Thomas Joseph GALVIN


GALVIN, Thomas Joseph

Service Number: 96
Enlisted: 1 January 1900, Beaconsfield, Tasmania
Last Rank: Private
Last Unit: 1st Tasmanian Mounted Infantry Contingent
Born: Launceston, Tasmania, 30 June 1870
Home Town: Beaconsfield, West Tamar, Tasmania
Schooling: Launceston
Occupation: Miner/Cabinet maker
Died: Died of Illness (enteric fever), Pretoria, South Africa, 19 August 1900, aged 30 years
Cemetery: Church Street Cemetery, Pretoria, South Africa
Memorials: Australian War Memorial Roll of Honour, Beaconsfield Boer War Memorial, Beaconsfield War Memorial, Hobart Boer War Memorial, Launceston Boer War Memorial
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Boer War Service

1 Jan 1900: Enlisted Australian and Colonial Military Forces (Boer War / Boxer Rebellion), Private, SN 96, 1st Tasmanian Mounted Infantry Contingent, Beaconsfield, Tasmania
18 Jan 1900: Embarked Australian and Colonial Military Forces (Boer War / Boxer Rebellion), Private, SN 96, 1st Tasmanian Mounted Infantry Contingent
19 Aug 1900: Involvement Australian and Colonial Military Forces (Boer War / Boxer Rebellion), Private, SN 96, 1st Tasmanian Mounted Infantry Contingent


Examiner (Launceston, Tas. : 1900 - 1954), Friday 24 August 1900, page 5

TROOPER GAL VIN. DIED AT PRETORIA. TASMANIAN PRESS ASSOCIATION.. LONDON, Aug. 23. The death is announced of Trooper Thomas Joseph Galvin, of the second Tasmanian contingent. He succumbed to enteric fever at Pretoria. Very sincere regret was expressed yesterday afternoon when the sad news was received in' Launceston of the death from enteric fever at Pretoria on Sunday last of Trooper Thomas Joseph Galvin. The Minister of Defence (the Hon. G. T. Collins) telegraphed to the Very Rev. Dean Beechinor early in the afternoon, asking him to break the news to his father, Mr. Joseph Galvin, Elizabeth-street. Dean Bleechinor requested Father O'Mahony to convey the sad intelligence to Mr. Galvin, who was very much overcome with grief, as he only received a letter from his son on Saturday last, dated from Edensdale, July 18, in which he stated he was in the best of health, but, with the other members of the contingent, had been doing some very hard work, which had considerably tried his strength. During the afternoon and evening Mr. Galvin and family were the recipients of numerous messages of condolence, and, they have the sympathy of all residents in their bereavement, which has come upon them so suddenly. Trooper, Galvin, who left Tasmania \with the second contingent on January 18, enlisted at Beaconsfield, where he had been employed for several years at the Tasmania mine. He was about 29 years of age, and' a native of tnis city, where he received his education, afterwards serving his time as a cabinet-maker. Deceased was of a most genial disposition, and his sterling qualities won him a host of friends wherever he established himself. There is, however, no place where. deeper regret will be felt than at Beaconsfield, where he was associated with several local institutions and a favourite with. everyone. Our Hobart correspondent telegraphed last evening that the Administrator (Sir John Dodds) liad received a cablegram from Sir Alfred Milner, Capetown, informing him that Trooper Galvin had died at Pretoria on Sunday last from' enteric. fever.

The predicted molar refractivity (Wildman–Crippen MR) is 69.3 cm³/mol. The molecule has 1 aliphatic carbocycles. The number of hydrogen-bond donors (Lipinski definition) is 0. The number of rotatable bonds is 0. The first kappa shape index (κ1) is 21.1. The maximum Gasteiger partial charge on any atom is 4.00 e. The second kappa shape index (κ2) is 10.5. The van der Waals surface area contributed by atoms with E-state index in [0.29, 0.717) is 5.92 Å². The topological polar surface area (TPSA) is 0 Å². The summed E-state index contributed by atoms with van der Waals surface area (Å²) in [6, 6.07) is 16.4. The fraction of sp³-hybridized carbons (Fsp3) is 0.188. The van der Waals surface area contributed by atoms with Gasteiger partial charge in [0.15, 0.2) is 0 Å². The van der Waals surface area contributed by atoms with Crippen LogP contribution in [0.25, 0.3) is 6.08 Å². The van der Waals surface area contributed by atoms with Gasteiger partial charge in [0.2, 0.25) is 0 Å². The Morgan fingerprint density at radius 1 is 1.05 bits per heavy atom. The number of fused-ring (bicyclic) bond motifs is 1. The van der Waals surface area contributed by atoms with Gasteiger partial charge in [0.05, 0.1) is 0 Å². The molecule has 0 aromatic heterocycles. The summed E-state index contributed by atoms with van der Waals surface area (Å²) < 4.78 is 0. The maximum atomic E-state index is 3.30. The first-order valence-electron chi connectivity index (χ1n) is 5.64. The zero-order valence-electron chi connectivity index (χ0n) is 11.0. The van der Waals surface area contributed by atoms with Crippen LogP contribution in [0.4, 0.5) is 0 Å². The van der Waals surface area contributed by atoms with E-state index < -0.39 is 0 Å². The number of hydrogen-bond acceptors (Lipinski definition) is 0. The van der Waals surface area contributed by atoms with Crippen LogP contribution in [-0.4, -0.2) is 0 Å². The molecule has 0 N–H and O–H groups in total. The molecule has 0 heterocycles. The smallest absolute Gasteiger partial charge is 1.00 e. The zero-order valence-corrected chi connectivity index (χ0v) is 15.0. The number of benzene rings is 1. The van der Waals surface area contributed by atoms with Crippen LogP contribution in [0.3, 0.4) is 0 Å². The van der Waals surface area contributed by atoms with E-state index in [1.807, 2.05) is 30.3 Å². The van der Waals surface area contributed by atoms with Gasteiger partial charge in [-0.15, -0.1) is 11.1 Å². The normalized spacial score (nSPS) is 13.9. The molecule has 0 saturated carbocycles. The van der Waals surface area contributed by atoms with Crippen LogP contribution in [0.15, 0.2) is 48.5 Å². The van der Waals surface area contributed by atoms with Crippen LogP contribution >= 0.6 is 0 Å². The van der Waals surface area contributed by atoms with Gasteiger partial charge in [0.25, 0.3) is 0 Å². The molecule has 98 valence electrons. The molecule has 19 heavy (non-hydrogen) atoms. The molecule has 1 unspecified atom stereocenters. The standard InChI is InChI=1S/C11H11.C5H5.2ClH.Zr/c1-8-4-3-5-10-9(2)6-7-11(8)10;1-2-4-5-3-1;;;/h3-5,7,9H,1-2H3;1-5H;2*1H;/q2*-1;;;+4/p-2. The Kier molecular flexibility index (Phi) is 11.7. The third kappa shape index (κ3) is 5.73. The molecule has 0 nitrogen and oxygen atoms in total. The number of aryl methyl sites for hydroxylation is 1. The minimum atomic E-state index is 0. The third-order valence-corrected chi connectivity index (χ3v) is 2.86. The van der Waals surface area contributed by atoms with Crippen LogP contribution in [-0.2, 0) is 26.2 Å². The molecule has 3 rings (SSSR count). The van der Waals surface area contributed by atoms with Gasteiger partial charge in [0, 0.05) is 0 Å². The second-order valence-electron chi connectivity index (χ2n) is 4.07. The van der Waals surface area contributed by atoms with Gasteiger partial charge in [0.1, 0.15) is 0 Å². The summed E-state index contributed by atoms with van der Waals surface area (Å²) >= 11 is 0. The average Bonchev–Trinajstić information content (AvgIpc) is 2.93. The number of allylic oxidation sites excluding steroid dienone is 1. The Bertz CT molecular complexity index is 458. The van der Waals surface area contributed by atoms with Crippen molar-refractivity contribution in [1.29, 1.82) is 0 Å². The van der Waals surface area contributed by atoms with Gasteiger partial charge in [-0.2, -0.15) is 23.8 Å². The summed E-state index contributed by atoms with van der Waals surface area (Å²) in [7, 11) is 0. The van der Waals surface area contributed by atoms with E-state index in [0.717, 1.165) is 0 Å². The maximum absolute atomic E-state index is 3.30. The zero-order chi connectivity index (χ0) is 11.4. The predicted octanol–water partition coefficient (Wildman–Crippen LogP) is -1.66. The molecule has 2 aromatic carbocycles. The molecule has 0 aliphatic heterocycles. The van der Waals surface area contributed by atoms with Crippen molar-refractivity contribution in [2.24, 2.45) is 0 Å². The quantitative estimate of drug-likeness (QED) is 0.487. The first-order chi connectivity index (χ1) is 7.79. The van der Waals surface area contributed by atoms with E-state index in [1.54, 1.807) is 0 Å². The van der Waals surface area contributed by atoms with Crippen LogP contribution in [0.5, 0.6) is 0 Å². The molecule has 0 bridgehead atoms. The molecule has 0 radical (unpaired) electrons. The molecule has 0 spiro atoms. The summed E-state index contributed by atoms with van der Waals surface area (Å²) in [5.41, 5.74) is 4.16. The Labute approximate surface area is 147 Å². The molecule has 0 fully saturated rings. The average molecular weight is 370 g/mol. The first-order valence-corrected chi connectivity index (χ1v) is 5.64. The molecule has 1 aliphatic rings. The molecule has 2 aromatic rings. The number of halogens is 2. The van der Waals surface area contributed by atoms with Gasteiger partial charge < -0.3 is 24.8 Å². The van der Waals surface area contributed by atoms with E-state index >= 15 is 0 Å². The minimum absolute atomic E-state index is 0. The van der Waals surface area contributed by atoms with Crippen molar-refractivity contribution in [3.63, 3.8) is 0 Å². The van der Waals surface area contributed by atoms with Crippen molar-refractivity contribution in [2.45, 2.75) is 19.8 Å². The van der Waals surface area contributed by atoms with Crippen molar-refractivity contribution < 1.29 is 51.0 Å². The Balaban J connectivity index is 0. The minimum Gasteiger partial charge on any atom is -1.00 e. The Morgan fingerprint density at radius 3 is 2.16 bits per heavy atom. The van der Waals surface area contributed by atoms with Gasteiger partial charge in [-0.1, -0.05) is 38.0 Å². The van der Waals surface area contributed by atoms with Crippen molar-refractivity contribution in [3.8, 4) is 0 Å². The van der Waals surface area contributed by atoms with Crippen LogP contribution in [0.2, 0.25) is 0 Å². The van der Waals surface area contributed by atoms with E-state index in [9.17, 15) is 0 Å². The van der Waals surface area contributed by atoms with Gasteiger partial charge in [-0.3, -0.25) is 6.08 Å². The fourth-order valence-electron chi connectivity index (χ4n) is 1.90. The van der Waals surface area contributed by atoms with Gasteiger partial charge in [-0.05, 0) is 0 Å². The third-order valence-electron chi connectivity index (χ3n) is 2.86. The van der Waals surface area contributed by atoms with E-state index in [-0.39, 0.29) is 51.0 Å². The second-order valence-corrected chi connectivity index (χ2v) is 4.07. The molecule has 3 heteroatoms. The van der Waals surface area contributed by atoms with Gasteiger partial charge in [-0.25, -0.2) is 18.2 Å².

Newspaper Reports

Very deep regret, was felt this afternoon when the news was received that Trooper Galvin had died in South Africa from fever. He was well known in Launceston and at Beaconsfield, and had a host of friends. His illness must have only been of short duration as his father, Mr Joseph Galvin, grocer, of Launceston, had a letter from him on Saturday last dated from Edendale, July 10. He was then enjoying excellent health and had just participated in some luxuries received, from kind friends in Tasmania. - The North Western Advocate & Emu Bay Times (Tas), 24 August 1900.

The memorial lamp was unveiled at Beaconsfield by Mr. T.H. Waldock. M.H.A.,who spoke in eulogistic terms of Tasmanian soldier sons, especially of Trooper Galvin who laid down his life for the empire. Mr. Woodman acted as chairman and explained the steps which led up to the erection of the memorial. Appropriate speeches were delivered by Messrs. Jas. Crawford and C.F Heathcote general manager of the Tasmanian mine after which a considerable amount of cheering was indulged in. Miss Heathcote switched on the light. - Examiner (Launceston) 12th August, 1902.

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Biography contributed by Elizabeth Allen

Thomas Joseph GALVIN was born on 30th June, 1870 in Launceston, Tasmania

His parents were Joseph GALVIN and Jane GRAY

A lamp was erected in his memory in Beaconsfield, Tasmania